Closing arguments have concluded in the case against former Trump campaign chairman Paul Manafort, who is on trial on financial fraud charges.
The trial, in Alexandria, Virginia, is the first to arise from US Special Counsel Robert Mueller's investigation of Russia's meddling in the 2016 presidential election. But the charges involve tax and bank fraud, not possible collusion between Russia and Donald Trump's campaign for president.
Prosecutors called more than two dozen witnesses to the stand during their case since it started on 31 July, including Mr Manafort's long-time right-hand man, Rick Gates, who pleaded guilty to two charges and is cooperating with the government.
They also put 388 exhibits into evidence, including doctored financial statements, loan applications, tax documents, emails and photographs.
Mr Manafort's lawyers decided not to call any witnesses, and Mr Manafort himself will not testify in his own defence.
The defence have sought to portray Mr Gates as being at the centre of any fraud, saying Mr Manafort was merely too trusting.
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Hello and welcome to our coverage of the 12th day of Paul Manafort's trial
Closing arguments have already started. They will be followed by instructions being given to the jury, before the are then sent out to deliberate.
Prosecutors have requested two hours for their closings — an opportunity to stitch the barrage of documents and hours of often-technical witness testimony they have presented to jurors over the last two weeks. Judge TS Ellis had seemed amenable to it last week, but had pushed for shorter closing arguments on Monday.
Prosecutors will also introduce some evidence they had not presented through witnesses but are allowed to discuss during closings.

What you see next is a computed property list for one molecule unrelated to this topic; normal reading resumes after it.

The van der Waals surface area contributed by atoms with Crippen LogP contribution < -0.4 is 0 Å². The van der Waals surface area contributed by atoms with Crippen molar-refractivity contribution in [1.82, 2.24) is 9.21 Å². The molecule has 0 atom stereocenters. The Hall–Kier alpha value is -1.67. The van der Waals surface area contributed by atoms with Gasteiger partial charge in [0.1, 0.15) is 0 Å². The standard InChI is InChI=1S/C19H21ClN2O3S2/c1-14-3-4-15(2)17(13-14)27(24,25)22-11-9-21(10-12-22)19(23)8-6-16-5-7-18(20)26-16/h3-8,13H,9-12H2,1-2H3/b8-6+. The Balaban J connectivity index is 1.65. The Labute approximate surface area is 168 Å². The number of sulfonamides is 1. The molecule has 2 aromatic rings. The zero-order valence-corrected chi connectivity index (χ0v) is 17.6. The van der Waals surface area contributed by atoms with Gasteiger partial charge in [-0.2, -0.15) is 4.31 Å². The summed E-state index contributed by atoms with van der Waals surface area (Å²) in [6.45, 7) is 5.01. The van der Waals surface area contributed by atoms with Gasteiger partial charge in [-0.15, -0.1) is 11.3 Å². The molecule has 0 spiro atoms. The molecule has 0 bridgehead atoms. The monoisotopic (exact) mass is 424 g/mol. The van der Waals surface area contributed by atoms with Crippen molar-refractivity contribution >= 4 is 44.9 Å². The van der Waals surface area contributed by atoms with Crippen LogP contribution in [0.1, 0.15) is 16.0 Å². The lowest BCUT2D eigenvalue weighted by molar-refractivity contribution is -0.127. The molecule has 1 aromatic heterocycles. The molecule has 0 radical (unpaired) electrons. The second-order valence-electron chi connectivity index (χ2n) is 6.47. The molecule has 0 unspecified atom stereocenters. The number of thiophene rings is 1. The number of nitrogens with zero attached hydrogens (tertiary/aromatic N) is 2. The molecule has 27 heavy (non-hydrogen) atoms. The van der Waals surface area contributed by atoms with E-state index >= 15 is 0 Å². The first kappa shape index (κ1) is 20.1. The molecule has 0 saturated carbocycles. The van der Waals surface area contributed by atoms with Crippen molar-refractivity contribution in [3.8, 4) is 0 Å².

Prosecutor Greg Andres began at about 10am Speaking slowly, according to those in the courtroom – at times reading and at times looking up at jurors from a lectern that was turned to face the jury.
“When you follow the trail of Mr Manafort’s money, it is littered with lies,” Mr Andres told the jury.
Mr Manafort lying on bank documents and "hiding" foreign accounts is a central theme of the prosecutions case.
With the sheer amount of paper evidence provided by the prosecution - from bank records to tax invoices, from emails to profit and loss statements - prosecutor Greg Andres has called on the jury to take careful notes.
"Write down the exhibit numbers so you can review them in the jury room during deliberations,” he said near the outset of his argument, which he promised would be less than two hours long.
Some of the documents, he explained, had not yet been shown in court: “I’m going to do my best to refer to the exhibit numbers,” he said, because “some of the exhibits you’re going to be seeing for the first time.”
Mr Andres sought to highlight for jurors a simple fact: Paul Manafort reported on his tax returns that he did not have foreign bank accounts, when in fact he did.
Displaying charts to jurors that demonstrated his point, Mr Andres alleged that not only did Mr Manafort have such accounts, but he kept millions of dollars in them, much of which he funneled to the US to buy luxury clothes, cars and property.
Prosector Greg Andres has pre-empted defense attempts to lay blame for the fraudulent financial papers and hidden accounts at the feet of Paul Manafort’s business partner Rick Gates.
Ten witnesses — including an FBI agent, an IRS employee, and Mr Manafort’s former bookkeepers — testified before Mr Gates took the stand and all their testimony showed Mr Manafort was not ignorant of his financial activity, Mr Andres told the jury.
Now onto the alleged bank fraud:
“Time and time again, Mr. Manafort provided false information” to banks, Mr Andres said, adding that “any number of bank documents that Mr. Manafort signed” explicitly say that doing so is a crime.
Mr Manafort denies all charges against him.
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